There are so many days where I wake up and feel like I just can’t do this. I just don’t want to. Sometimes I return to this mind space where I would go to as a child, the place where dreams were reality and everything was so much greater than my little world.
I’m a dreamer. I think positively most of the time, at least when thoughts are focused anywhere but by me. It’s probably why I love music so much. I can almost always find something to soothe my soul or identify with lyrics. Not so much right now.
Tuesday afternoon, a totally normal day, I got a phone call and was hit with a gut punch. Not in regards to Brad’s health or my own, but a life changer. I’m not ready to talk about it.
When life brings you lemons. I guess you bring the gin.
When I married Brad, I was 10 days from having Beckham, wearing a moo-moo, sweating like a heifer and surrounded by so many amazing people.
Before I had cancer, every summer, we would get a couple of kegs of decent beer and invite all of the good people. We would day party with friends that had kids and it would carryon into the wee hours of the morning ending sometimes at daybreak in the neighbors house eating cake for breakfast (a’hem, Ross and Burney). The day we got married, we didn’t tell anyone what we were doing. Midday, the few people that were helping us pull it off took their places, I took off to change moo-moos with Kayla keeping me calm. Our good friend Nate played some guitar, and I came around the house (slowly but surely. Think Thomas the Tank). We vowed to do it all right. Reverend Willy nailed it and we all signed the paperwork.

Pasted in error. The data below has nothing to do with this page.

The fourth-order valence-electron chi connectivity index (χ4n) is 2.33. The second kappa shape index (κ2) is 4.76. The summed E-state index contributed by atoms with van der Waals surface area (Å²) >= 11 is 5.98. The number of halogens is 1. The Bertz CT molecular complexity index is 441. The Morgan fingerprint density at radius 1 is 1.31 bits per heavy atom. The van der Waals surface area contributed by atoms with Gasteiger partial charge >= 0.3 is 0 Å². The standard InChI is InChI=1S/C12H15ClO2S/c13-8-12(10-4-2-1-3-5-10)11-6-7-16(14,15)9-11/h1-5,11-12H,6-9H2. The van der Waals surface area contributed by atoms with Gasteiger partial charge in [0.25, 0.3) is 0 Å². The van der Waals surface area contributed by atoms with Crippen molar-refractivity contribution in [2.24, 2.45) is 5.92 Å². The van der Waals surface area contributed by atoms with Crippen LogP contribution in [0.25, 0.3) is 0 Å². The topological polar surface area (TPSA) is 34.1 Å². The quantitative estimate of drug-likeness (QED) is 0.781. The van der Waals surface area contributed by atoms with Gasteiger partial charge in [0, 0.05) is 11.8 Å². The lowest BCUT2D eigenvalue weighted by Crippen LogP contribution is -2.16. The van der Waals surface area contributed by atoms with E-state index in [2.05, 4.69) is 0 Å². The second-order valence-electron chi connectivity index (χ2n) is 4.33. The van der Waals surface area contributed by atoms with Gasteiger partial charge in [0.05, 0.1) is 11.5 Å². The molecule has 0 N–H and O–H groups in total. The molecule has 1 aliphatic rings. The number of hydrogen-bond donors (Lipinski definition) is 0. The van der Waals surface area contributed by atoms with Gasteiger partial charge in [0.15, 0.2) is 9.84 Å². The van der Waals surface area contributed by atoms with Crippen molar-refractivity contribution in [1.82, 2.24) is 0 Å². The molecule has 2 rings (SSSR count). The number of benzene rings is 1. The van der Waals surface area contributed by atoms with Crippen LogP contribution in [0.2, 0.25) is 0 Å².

At the time, I was studying biology and chemistry/biomedical science and intended to pursue medical school, or be a stay-at-home mom. One of the two….. we had dreams. Big ones. Brad was doing so well in his technology position and I was sitting on the nest with my baby chicks. I’d always wanted the quiet country life and we talked about how many animals I could have (someone was going to have to be responsible for my decisions), what our forever home might look like and what life was going to bring us. It was an amazing time for dreaming.
About 8 weeks after our wedding day, we found out I had melanoma on the bottom of my left foot. We shifted our thinking a little at that point and started to diligently plan for our financial future in the event that something happened to one of us. it was only 6 years after that that I was diagnosed with metastatic breast cancer and, now, only 2 years later, here we are.
Brad had a CT scan last Thursday. Today we got his results. They weren’t great, but also not devastating. We were hoping the chemo had been more effective. Today though, his oncologist started him back on chemo. He should have been done at four rounds. This was round 5. We were not expecting this at all. It was supposed to be an easy day of immunotherapy infusions, but instead, chemo. Then radiation. It’s been a shitty Monday to say the least.
It’s hard to find joy amongst all this sadness. But I sure try.
This next picture showed up in my memories yesterday. If you’re sensitive to medical pictures, please stop reading now… you’ve been warned!
It’s hard to read about all the people that are struggling through this pandemic. It’s really hard to read their stories, hear of their trials and tribulations, read about how they’re forced to stay at home or whether or not the government is taking away our freedoms. It’s been entertaining and heartbreaking all in the same breath.